Tips: This was my first time using the waistcoat stitch, and I think it’s just perfect for baskets. It works up very similarly to single crochet, except that instead of working into the top of the stitch, you insert the hook right into the middle of the little “v” in the previous row. This creates a sturdier texture that is really great for getting the basket to stand up on its own.
I also feel I’ve discovered my favorite yarn proportion for bottom vs. sides: 1\3 yarn for bottom, 2\3 for sides. That is, if you have 3 skeins, use one for the bottom and two for the sides.
I’d love to try making my own t-shirt yarn, but I’m not convinced it would be a good use of my time. If I give it a go, I’ll be sure to let you know!
So how am I countering this never-ending heatwave (and the tension in the south of the country)? Naturally, by making cozy and warm things that will come in handy when it’s finally cool and the rain comes and we all go looking for puddles.
I just finished another little cardigan for Hadassah. Once again, I started with a basic open raglan in double crochet and continued with the lovely textured Alpine stitch for the bottom part and sleeves – I used this free tutorial from Heart Hook Home, and by the way, I’m just so grateful to the lovely people who take the time to make video demonstrations of all those interesting stitches that really take crochet to the next level. When I started with crochet, there was no YouTube yet and all I had was my mom and grandma (which was great) and a stack of magazines that were older than I was. So today I’m like a kid in a candy store, with new tutorials, patterns, and ideas available at a click anytime, anywhere.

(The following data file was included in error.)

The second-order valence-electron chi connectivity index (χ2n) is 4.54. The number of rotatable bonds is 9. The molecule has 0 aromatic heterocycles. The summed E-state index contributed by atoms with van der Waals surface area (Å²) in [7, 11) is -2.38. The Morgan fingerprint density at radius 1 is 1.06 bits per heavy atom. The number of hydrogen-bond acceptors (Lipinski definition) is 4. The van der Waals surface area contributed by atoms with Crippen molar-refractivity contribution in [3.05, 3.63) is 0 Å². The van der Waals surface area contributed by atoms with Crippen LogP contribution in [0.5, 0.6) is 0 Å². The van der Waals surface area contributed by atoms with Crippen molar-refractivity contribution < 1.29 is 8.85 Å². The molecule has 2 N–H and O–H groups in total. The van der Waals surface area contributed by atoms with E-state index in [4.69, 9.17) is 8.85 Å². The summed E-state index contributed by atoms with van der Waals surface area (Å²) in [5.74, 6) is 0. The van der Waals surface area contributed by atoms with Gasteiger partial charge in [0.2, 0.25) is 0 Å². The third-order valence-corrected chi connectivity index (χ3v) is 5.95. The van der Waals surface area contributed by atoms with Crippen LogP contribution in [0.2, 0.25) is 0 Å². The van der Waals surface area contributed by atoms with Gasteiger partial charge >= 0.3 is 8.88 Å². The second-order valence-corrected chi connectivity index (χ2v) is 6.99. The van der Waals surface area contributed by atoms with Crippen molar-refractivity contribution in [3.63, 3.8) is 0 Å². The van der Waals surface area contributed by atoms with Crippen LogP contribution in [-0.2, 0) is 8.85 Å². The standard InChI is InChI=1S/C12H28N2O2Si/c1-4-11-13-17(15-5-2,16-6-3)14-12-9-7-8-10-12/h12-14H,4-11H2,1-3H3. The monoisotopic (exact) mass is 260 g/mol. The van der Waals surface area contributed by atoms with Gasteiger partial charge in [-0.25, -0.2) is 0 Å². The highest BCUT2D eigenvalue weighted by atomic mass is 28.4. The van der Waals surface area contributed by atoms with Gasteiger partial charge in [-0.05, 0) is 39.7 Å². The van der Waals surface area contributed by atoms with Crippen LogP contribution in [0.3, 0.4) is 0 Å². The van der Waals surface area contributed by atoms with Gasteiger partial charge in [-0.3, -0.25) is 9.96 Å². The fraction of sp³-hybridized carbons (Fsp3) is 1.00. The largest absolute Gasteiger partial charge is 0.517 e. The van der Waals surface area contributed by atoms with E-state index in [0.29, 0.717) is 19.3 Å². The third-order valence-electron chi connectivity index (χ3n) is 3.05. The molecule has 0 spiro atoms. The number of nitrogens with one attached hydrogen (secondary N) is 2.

I do wish I could make the sleeves a bit longer, but I ran out of yarn and decided it would be too much of a hassle to order more. Still, it should be nice and warm.
I worked with worsted weight alpaca yarn blend similar to this one and a crochet hook number 4.
So what next? So many projects planned and some in the making! I will definitely share soon.
Every year, there’s this time when we get cooler weather and rains and go through clock change, and I pack away the summer clothes and bring out long-sleeved t-shirts and sweaters. Then after that, we get a spell of brutal, scorching, dry heat that feels like something is constantly burning in my nostrils. This year is no exception.